Suppose that flows of information are moving slower than they should, which prevents your B2B integration solution from working at its optimal peak. Reviewing the network documentation gives you a sense of what assets are in the network, and which ones might not be playing as nicely as they should be. With that in mind, you can start figuring out how to bring them up to speed, literally.
“Reviewing network documentation gives you a sense of what assets are in the network, and which are not working as they should.”
We cannot over-emphasize the need for ongoing network documentation, especially as it applies to a B2B integration project. You might integrate to new systems of record, and if you want those systems to work at their absolute peak as a part of your B2B integration platform, you have to know where they fit into your network. That means that you must document them as you add them.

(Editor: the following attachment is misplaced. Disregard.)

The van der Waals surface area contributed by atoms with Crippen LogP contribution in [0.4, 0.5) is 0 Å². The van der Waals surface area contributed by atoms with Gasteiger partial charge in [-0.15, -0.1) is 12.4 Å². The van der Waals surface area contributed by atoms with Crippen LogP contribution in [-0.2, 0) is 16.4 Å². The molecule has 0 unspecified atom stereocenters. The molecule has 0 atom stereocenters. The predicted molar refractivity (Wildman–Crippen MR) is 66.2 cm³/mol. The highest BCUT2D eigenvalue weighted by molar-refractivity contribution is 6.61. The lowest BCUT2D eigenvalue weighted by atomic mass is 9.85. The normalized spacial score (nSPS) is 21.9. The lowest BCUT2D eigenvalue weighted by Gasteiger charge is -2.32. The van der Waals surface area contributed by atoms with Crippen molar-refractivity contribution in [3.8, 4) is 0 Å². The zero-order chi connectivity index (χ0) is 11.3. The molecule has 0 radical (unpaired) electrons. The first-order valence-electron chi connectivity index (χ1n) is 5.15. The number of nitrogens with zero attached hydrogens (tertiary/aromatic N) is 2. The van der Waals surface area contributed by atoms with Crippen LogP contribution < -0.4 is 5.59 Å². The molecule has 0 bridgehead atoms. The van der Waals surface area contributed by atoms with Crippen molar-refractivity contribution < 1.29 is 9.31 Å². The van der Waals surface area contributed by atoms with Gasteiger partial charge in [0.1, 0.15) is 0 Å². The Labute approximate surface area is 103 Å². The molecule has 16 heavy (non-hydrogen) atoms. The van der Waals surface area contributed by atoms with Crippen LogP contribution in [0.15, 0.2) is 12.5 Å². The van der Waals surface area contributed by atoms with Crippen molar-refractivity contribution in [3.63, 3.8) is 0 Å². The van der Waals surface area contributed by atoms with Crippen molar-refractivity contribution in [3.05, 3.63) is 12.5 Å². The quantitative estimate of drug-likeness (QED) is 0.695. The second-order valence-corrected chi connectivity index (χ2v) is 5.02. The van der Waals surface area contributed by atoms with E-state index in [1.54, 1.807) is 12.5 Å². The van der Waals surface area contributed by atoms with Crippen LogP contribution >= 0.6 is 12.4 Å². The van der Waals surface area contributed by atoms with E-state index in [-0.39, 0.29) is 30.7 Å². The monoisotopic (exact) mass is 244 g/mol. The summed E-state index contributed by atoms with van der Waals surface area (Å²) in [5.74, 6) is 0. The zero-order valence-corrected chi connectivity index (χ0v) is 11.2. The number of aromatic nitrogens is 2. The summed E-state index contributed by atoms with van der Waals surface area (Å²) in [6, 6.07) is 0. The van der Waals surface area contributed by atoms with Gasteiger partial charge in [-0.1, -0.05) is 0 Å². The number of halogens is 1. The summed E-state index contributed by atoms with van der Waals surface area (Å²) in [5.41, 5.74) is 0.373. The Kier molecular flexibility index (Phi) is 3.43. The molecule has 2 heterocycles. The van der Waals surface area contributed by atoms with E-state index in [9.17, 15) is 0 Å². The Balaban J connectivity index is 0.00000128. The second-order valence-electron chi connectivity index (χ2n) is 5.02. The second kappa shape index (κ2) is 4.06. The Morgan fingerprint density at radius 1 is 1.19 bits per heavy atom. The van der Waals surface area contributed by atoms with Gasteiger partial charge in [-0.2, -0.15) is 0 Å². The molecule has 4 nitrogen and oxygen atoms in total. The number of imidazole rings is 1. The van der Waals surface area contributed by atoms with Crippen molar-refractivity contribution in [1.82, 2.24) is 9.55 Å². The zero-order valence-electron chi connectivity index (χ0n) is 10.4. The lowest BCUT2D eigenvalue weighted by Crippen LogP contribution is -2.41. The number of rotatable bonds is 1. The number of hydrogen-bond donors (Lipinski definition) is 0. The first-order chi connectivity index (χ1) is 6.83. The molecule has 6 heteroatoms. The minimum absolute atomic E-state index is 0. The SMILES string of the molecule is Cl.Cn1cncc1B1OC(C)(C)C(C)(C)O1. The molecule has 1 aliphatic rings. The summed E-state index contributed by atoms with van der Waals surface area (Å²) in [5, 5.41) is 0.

Additionally, maintaining your network documentation might open your eyes to outdated network assets (see the section above). These assets might be slowing down your B2B integration project, so knowing what they are, what they do, and the impact they have is crucial.
Can You Undertake Network Documentation on Your Own?
You want to ensure that your B2B integration process is successful, and you understand that you need complete, accurate, timely network documentation to do so. Can you undertake that process yourself?
The answer to that question will depend on your individual situation. Do you have personnel that has the time and resources to engage in such a project (and do they have the time and resources to ensure that the project is completed successfully)? If the answer is yes, then you should feel confident about network documentation, especially as it relates to B2B integration.